Discovering the Ribeiro region (part I)

What is Galicia's Ribeiro region like? 

Steep colourful hills plunge into the abyss of the earth. Grassy knolls and valleys with ever-changing colours surprise travellers in different ways depending on the time of year. The dense vegetation seems to be crowned with a wonderful pinkish halo.

Miño River

Pleasant groves of oak, pine, chestnut, birch, willow and alder trees seem designed especially for the delight of birds and visitors. Romanesque churches and splendid manors appear along the route with admirable consistency. Monumental crosses stand in endless bloom alongside these churches and within squares as if roses of solid stone.



Ancient forts speak of the people of far-off times. Incredible bridges attest to the hospitable and friendly disposition of these lands since time immemorial.


And always and at all times the presence of two elements transcend mere physical dimensions to establish themselves as symbolic references of the region: the water and the wine, the real alpha and omega of an ancient world that, although there are no giants, dwarves, elves and hobbits, provides no less charm than Middle Earth.

The Ribeiro region is an intoxicating paradise and the starting point of a series of trips around Galicia and neighbouring regions.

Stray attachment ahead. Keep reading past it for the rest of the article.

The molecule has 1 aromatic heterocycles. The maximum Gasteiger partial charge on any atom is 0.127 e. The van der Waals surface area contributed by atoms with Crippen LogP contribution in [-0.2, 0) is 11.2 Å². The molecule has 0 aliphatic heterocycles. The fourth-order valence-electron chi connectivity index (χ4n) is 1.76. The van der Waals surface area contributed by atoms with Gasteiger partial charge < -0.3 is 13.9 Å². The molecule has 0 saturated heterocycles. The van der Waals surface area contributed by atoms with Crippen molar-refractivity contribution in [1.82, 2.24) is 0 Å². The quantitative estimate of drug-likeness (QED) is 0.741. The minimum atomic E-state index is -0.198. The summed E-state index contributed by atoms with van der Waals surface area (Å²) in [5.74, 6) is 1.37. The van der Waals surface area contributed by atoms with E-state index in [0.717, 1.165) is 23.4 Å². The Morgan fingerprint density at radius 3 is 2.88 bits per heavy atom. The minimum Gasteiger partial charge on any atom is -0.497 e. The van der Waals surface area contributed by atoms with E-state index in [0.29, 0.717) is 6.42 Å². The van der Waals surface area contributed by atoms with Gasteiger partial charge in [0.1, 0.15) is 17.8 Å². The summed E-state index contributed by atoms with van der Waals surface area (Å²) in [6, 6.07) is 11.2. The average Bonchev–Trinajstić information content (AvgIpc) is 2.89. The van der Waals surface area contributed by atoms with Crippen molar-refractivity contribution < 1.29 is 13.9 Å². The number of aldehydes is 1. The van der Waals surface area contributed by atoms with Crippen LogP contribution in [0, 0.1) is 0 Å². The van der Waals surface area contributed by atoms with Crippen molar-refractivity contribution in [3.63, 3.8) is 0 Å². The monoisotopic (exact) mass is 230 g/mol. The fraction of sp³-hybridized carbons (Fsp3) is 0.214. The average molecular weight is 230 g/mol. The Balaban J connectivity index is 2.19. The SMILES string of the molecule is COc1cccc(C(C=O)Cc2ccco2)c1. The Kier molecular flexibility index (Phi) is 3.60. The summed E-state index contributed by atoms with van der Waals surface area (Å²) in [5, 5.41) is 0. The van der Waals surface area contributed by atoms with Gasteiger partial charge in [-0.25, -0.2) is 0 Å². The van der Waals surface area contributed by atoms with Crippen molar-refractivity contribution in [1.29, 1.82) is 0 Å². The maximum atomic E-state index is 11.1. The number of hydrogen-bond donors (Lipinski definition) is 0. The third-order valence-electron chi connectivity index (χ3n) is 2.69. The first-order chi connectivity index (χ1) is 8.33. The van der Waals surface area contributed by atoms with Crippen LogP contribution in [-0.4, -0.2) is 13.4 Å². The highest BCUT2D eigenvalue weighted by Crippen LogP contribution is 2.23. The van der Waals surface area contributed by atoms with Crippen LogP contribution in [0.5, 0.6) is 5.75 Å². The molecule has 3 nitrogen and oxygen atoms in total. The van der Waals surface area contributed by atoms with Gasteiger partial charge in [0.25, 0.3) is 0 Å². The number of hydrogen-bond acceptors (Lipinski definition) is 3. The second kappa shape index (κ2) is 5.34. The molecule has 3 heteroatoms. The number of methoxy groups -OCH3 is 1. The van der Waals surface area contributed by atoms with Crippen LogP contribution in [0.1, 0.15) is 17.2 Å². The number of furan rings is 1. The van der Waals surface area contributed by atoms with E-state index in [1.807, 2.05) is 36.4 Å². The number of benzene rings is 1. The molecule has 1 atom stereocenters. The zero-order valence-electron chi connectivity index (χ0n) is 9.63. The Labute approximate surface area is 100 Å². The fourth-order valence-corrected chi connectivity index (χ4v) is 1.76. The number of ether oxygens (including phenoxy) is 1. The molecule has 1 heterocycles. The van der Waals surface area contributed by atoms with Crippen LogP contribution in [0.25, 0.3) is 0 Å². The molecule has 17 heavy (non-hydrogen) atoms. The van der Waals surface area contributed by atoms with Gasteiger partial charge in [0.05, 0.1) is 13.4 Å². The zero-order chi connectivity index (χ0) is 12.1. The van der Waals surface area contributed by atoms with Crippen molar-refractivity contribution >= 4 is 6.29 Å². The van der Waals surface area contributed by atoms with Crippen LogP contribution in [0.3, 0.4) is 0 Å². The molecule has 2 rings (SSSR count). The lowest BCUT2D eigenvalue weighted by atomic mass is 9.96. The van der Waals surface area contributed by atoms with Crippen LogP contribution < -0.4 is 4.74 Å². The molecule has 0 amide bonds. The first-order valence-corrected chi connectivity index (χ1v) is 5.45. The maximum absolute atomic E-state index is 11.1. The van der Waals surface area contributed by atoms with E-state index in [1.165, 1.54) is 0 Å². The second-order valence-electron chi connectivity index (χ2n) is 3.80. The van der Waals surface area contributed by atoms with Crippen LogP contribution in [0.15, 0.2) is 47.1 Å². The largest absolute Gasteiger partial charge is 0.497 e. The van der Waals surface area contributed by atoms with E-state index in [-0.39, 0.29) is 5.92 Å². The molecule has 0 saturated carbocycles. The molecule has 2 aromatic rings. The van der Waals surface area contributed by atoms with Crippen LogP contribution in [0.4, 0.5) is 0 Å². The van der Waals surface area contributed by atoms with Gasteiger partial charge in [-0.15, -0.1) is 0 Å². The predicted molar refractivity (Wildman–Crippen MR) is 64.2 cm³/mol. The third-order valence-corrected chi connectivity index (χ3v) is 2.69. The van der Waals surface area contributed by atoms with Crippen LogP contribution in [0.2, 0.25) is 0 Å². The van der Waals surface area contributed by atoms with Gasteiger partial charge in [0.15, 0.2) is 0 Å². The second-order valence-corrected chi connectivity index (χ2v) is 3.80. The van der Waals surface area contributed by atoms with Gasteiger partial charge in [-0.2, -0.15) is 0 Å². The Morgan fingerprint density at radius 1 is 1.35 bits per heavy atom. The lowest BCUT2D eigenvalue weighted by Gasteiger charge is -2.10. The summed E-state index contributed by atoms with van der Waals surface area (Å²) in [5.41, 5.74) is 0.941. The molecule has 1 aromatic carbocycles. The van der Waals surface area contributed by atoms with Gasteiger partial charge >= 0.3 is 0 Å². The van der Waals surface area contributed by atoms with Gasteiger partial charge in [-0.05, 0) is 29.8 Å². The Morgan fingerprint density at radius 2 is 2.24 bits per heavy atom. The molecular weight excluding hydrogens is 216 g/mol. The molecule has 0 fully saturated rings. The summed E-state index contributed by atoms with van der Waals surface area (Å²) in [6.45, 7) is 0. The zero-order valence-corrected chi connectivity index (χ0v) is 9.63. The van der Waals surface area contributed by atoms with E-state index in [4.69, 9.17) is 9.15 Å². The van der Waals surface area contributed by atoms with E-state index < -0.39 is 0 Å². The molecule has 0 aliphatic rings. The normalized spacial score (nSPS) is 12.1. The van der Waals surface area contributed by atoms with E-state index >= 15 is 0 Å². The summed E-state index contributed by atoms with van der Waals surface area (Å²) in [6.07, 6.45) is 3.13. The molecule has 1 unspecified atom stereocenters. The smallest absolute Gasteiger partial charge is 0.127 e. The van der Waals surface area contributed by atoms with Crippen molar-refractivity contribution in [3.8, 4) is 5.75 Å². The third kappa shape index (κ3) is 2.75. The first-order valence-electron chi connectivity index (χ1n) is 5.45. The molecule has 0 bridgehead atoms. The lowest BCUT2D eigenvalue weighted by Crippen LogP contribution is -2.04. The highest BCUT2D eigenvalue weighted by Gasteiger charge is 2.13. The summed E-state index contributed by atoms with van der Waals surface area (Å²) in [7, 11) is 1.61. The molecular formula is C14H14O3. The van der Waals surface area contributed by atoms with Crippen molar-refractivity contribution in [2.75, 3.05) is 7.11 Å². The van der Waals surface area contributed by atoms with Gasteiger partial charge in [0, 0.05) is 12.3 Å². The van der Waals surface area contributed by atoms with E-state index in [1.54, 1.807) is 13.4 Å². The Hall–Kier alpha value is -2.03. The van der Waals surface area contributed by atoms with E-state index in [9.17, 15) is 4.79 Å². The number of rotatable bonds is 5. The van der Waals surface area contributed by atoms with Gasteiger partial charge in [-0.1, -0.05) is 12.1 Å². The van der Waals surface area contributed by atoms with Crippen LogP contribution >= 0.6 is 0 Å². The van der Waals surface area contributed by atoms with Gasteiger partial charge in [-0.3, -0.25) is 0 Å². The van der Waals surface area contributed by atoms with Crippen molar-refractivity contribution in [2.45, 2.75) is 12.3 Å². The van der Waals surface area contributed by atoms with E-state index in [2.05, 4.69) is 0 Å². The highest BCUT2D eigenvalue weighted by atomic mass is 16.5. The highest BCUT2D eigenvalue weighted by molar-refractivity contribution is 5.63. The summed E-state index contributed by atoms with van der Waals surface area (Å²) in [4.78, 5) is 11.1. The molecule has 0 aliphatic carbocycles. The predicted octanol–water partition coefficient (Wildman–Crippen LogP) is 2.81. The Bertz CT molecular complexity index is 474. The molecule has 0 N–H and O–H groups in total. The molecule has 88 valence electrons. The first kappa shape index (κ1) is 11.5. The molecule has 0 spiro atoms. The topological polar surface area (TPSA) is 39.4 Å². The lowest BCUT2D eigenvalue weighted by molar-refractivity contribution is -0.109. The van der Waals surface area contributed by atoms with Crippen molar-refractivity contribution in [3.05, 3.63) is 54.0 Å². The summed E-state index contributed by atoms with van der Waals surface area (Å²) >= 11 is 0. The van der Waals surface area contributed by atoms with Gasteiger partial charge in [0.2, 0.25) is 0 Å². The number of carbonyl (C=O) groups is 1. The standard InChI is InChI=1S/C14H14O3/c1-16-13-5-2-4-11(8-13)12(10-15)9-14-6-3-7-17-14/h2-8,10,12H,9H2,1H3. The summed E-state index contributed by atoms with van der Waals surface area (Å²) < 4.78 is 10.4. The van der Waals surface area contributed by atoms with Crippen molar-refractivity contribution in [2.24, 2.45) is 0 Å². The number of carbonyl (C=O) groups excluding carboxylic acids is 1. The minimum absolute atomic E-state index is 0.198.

The Ribeiro Region

The Ribeiro Region is the most traditional wine region of Galicia. 

Our route starts at Oseira. Oseira does not belong by law to the Ribeiro region, but there are many reasons why it is a must-visit and is still considered to be closely linked to the land. 

There are various monasteries in the area, many of them dedicated to the production of wine. 


The Oseira Monastery

Located in a parish of San Cristovo de Cea, home to 3000 inhabitants, the Oseira Monastery was the first monastery of the Cistercian Order founded in Galicia in 1141. It is nestled in the intricate Oseira river valley and can be reached by taking a winding road that runs through the valley. The abbey rises to sight majestically and is integrated within the admirable environment.